After my dismissal of Chekov’s law, the next phrase I’d love to see disappear from playwriting feedback sessions is Write What You Know. I put that in all caps because if you’ve ever heard this at a feedback session you know it is delivered as a lecture from on high – you can hear the caps – not as a reasoned comment on the playwright’s play that they have brought to the feedback session.
But even if feedback sessions were a place for lectures on craft, Write What You Know would not belong there, because Write What You Know doesn’t even belong in a lecture on craft, except to dispel the notion that there is anything to be gained by following it.
I believe Write What You Know is harmful and false advice. At least, I hope Mary Shelley never met a monster, that Bram Stoker never had his blood sucked by a vampire, or that Sophocles never killed his father and married his mother. If you write only what you know, that can be very limiting, and potentially boring. This is not to say that what you write should have no relationship to what you know, only that it does not serve you well as a limit.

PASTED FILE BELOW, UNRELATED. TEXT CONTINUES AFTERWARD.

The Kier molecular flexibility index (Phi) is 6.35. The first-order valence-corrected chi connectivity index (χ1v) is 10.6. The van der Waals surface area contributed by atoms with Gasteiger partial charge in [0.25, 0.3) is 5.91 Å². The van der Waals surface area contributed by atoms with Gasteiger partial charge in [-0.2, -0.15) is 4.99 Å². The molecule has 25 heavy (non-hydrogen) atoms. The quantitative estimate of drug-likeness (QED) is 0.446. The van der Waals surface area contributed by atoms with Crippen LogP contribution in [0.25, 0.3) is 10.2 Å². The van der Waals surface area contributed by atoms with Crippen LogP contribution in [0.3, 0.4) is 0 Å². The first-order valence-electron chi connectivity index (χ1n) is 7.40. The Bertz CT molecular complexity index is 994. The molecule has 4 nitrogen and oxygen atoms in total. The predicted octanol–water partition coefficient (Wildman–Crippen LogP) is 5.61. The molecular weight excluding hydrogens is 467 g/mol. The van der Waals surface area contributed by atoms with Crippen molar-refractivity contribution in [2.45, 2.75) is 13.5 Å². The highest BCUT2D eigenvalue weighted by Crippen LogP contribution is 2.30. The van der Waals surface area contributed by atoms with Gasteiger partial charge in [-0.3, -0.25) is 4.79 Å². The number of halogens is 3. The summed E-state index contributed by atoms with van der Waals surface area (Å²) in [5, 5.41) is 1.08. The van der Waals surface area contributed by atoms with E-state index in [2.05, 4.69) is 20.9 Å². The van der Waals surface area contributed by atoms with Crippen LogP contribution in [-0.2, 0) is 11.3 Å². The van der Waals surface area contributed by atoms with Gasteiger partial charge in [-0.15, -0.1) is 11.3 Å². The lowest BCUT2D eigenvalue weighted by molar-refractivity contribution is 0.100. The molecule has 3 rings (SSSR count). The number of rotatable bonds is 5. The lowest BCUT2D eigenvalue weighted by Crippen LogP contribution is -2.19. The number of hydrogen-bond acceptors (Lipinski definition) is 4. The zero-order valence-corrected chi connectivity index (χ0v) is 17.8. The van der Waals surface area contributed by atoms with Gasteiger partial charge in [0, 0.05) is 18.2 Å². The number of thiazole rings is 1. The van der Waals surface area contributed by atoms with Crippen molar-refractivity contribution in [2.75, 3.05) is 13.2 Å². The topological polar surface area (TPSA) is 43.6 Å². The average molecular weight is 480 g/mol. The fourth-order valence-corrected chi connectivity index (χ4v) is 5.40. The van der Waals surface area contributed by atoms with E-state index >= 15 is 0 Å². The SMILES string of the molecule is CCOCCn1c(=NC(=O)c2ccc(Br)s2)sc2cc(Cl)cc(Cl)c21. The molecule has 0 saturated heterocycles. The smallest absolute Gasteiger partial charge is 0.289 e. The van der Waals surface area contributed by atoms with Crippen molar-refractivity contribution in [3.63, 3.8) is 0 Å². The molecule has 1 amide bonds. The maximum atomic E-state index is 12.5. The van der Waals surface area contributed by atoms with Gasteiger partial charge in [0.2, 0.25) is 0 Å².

When I chose to write Rice Kugel, a play in which at least half the characters were Asian American, I knew that I, a white guy, was taking a risk of making errors. I had listened to my Asian-American friends and acquaintances, and read articles and blogs on Asian-American issues. But still I was not and am not Asian American, so I risked getting some things wrong. That’s one of the things readings can help with, not as a substitution for research, but as a beta test. So I would take scenes or the whole play to readings, and took notes from Asian-American actors, friends and acquaintances as to where I hadn’t quite gotten things right. I still can’t claim that I know what it’s like to be Asian American, but I feel that an Asian American watching or reading my play would feel heard, and that is the feedback I’m now getting on Rice Kugel.
Here are some worthwhile articles and blog posts on the subject that I discovered while researching this post: